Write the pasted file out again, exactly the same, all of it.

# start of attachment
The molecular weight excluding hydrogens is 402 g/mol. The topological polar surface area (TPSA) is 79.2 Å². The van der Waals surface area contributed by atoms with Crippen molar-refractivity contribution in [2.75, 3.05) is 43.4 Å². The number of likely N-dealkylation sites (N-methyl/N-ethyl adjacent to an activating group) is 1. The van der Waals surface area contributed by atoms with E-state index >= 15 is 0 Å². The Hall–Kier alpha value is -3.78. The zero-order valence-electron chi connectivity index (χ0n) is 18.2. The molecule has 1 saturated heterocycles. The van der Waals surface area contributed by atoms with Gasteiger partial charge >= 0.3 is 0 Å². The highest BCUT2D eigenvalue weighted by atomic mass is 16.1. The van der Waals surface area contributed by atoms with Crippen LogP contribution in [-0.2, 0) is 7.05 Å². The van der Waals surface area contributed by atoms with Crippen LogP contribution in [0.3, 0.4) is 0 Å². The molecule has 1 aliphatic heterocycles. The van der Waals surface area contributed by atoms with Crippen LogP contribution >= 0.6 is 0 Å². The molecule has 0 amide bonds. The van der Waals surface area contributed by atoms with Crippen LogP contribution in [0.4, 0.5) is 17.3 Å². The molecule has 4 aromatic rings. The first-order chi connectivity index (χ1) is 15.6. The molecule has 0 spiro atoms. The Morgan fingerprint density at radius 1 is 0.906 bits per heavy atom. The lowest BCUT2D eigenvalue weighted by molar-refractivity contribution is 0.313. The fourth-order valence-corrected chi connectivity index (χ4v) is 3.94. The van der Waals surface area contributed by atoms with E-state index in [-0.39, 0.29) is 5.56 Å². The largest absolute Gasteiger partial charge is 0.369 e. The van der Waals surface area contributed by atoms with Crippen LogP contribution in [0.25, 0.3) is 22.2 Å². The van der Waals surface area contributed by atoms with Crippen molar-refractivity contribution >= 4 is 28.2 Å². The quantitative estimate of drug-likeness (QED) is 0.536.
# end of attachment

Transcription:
The molecular weight excluding hydrogens is 402 g/mol. The topological polar surface area (TPSA) is 79.2 Å². The van der Waals surface area contributed by atoms with Crippen molar-refractivity contribution in [2.75, 3.05) is 43.4 Å². The number of likely N-dealkylation sites (N-methyl/N-ethyl adjacent to an activating group) is 1. The van der Waals surface area contributed by atoms with E-state index >= 15 is 0 Å². The Hall–Kier alpha value is -3.78. The zero-order valence-electron chi connectivity index (χ0n) is 18.2. The molecule has 1 saturated heterocycles. The van der Waals surface area contributed by atoms with Gasteiger partial charge >= 0.3 is 0 Å². The highest BCUT2D eigenvalue weighted by atomic mass is 16.1. The van der Waals surface area contributed by atoms with Crippen LogP contribution in [-0.2, 0) is 7.05 Å². The van der Waals surface area contributed by atoms with Crippen LogP contribution in [0.3, 0.4) is 0 Å². The molecule has 1 aliphatic heterocycles. The van der Waals surface area contributed by atoms with Crippen LogP contribution >= 0.6 is 0 Å². The molecule has 0 amide bonds. The van der Waals surface area contributed by atoms with Crippen LogP contribution in [0.4, 0.5) is 17.3 Å². The molecule has 4 aromatic rings. The first-order chi connectivity index (χ1) is 15.6. The molecule has 0 spiro atoms. The Morgan fingerprint density at radius 1 is 0.906 bits per heavy atom. The lowest BCUT2D eigenvalue weighted by molar-refractivity contribution is 0.313. The fourth-order valence-corrected chi connectivity index (χ4v) is 3.94. The van der Waals surface area contributed by atoms with E-state index in [-0.39, 0.29) is 5.56 Å². The largest absolute Gasteiger partial charge is 0.369 e. The van der Waals surface area contributed by atoms with Crippen LogP contribution in [0.25, 0.3) is 22.2 Å². The van der Waals surface area contributed by atoms with Crippen molar-refractivity contribution >= 4 is 28.2 Å². The quantitative estimate of drug-likeness (QED) is 0.536.